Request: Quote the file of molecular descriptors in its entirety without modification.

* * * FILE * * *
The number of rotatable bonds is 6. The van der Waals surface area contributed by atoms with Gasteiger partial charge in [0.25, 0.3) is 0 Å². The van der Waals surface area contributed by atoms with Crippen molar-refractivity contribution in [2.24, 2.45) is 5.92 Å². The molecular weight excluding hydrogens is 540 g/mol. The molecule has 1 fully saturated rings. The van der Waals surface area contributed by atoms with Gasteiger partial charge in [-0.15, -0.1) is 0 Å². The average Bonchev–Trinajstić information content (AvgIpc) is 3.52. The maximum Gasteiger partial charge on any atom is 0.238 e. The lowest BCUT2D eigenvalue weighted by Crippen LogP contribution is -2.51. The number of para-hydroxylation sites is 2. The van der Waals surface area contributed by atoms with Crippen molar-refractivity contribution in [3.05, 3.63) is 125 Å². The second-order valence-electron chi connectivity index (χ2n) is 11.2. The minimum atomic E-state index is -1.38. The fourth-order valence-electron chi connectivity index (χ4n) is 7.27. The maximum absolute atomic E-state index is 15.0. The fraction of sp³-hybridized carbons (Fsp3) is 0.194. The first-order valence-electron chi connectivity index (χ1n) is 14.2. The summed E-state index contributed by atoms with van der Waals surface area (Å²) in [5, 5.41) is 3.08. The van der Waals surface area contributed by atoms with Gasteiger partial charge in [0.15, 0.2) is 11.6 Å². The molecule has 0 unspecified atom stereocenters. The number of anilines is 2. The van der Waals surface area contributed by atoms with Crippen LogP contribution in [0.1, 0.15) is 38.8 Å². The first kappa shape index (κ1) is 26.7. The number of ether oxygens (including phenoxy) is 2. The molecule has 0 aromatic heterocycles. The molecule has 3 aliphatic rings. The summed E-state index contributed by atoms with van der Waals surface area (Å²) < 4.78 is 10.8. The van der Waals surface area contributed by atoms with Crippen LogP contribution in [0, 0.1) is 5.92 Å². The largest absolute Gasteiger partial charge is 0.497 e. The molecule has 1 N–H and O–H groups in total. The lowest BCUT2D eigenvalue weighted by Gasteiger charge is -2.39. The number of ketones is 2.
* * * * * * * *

The number of rotatable bonds is 6. The van der Waals surface area contributed by atoms with Gasteiger partial charge in [0.25, 0.3) is 0 Å². The van der Waals surface area contributed by atoms with Crippen molar-refractivity contribution in [2.24, 2.45) is 5.92 Å². The molecular weight excluding hydrogens is 540 g/mol. The molecule has 1 fully saturated rings. The van der Waals surface area contributed by atoms with Gasteiger partial charge in [-0.15, -0.1) is 0 Å². The average Bonchev–Trinajstić information content (AvgIpc) is 3.52. The maximum Gasteiger partial charge on any atom is 0.238 e. The lowest BCUT2D eigenvalue weighted by Crippen LogP contribution is -2.51. The number of para-hydroxylation sites is 2. The van der Waals surface area contributed by atoms with Crippen molar-refractivity contribution in [3.05, 3.63) is 125 Å². The second-order valence-electron chi connectivity index (χ2n) is 11.2. The minimum atomic E-state index is -1.38. The fourth-order valence-electron chi connectivity index (χ4n) is 7.27. The maximum absolute atomic E-state index is 15.0. The fraction of sp³-hybridized carbons (Fsp3) is 0.194. The first-order valence-electron chi connectivity index (χ1n) is 14.2. The summed E-state index contributed by atoms with van der Waals surface area (Å²) in [5, 5.41) is 3.08. The van der Waals surface area contributed by atoms with Gasteiger partial charge in [0.15, 0.2) is 11.6 Å². The molecule has 0 unspecified atom stereocenters. The number of anilines is 2. The van der Waals surface area contributed by atoms with Crippen LogP contribution in [0.1, 0.15) is 38.8 Å². The first kappa shape index (κ1) is 26.7. The number of ether oxygens (including phenoxy) is 2. The molecule has 0 aromatic heterocycles. The molecule has 3 aliphatic rings. The summed E-state index contributed by atoms with van der Waals surface area (Å²) < 4.78 is 10.8. The van der Waals surface area contributed by atoms with Crippen LogP contribution in [0, 0.1) is 5.92 Å². The largest absolute Gasteiger partial charge is 0.497 e. The molecule has 1 N–H and O–H groups in total. The lowest BCUT2D eigenvalue weighted by Gasteiger charge is -2.39. The number of ketones is 2.